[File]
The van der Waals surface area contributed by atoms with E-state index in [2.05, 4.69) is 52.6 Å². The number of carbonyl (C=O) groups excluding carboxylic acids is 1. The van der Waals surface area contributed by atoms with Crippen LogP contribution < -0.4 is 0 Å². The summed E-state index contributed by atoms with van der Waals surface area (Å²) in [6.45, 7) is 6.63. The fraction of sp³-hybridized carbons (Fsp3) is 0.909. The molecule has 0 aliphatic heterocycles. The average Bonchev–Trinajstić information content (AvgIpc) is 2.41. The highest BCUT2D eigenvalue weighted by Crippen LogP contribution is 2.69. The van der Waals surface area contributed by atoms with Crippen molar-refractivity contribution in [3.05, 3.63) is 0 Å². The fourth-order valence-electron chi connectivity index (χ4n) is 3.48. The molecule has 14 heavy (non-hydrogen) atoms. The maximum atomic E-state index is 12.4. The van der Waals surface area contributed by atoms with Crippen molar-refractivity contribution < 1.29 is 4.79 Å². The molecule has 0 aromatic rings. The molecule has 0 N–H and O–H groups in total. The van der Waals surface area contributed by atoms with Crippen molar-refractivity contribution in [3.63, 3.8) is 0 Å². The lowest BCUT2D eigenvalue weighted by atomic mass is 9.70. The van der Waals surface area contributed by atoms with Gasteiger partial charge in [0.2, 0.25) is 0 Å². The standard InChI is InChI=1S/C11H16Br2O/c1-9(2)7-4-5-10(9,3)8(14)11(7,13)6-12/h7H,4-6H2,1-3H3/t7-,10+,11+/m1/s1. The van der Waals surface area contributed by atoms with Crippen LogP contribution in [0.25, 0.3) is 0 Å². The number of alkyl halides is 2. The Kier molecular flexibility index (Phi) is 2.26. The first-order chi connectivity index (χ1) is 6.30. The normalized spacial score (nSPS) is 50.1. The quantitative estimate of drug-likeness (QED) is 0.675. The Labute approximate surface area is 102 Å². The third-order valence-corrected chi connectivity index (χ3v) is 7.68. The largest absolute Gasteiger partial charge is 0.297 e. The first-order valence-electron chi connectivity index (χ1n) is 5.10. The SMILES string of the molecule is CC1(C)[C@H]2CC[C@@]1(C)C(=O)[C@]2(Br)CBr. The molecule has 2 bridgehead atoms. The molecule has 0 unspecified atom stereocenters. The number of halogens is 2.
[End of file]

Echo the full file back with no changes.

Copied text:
The van der Waals surface area contributed by atoms with E-state index in [2.05, 4.69) is 52.6 Å². The number of carbonyl (C=O) groups excluding carboxylic acids is 1. The van der Waals surface area contributed by atoms with Crippen LogP contribution < -0.4 is 0 Å². The summed E-state index contributed by atoms with van der Waals surface area (Å²) in [6.45, 7) is 6.63. The fraction of sp³-hybridized carbons (Fsp3) is 0.909. The molecule has 0 aliphatic heterocycles. The average Bonchev–Trinajstić information content (AvgIpc) is 2.41. The highest BCUT2D eigenvalue weighted by Crippen LogP contribution is 2.69. The van der Waals surface area contributed by atoms with Crippen molar-refractivity contribution in [3.05, 3.63) is 0 Å². The fourth-order valence-electron chi connectivity index (χ4n) is 3.48. The molecule has 14 heavy (non-hydrogen) atoms. The maximum atomic E-state index is 12.4. The van der Waals surface area contributed by atoms with Crippen molar-refractivity contribution < 1.29 is 4.79 Å². The molecule has 0 aromatic rings. The molecule has 0 N–H and O–H groups in total. The van der Waals surface area contributed by atoms with Crippen molar-refractivity contribution in [3.63, 3.8) is 0 Å². The lowest BCUT2D eigenvalue weighted by atomic mass is 9.70. The van der Waals surface area contributed by atoms with Gasteiger partial charge in [0.2, 0.25) is 0 Å². The standard InChI is InChI=1S/C11H16Br2O/c1-9(2)7-4-5-10(9,3)8(14)11(7,13)6-12/h7H,4-6H2,1-3H3/t7-,10+,11+/m1/s1. The van der Waals surface area contributed by atoms with Crippen LogP contribution in [0.25, 0.3) is 0 Å². The number of alkyl halides is 2. The Kier molecular flexibility index (Phi) is 2.26. The first-order chi connectivity index (χ1) is 6.30. The normalized spacial score (nSPS) is 50.1. The quantitative estimate of drug-likeness (QED) is 0.675. The Labute approximate surface area is 102 Å². The third-order valence-corrected chi connectivity index (χ3v) is 7.68. The largest absolute Gasteiger partial charge is 0.297 e. The first-order valence-electron chi connectivity index (χ1n) is 5.10. The SMILES string of the molecule is CC1(C)[C@H]2CC[C@@]1(C)C(=O)[C@]2(Br)CBr. The molecule has 2 bridgehead atoms. The molecule has 0 unspecified atom stereocenters. The number of halogens is 2.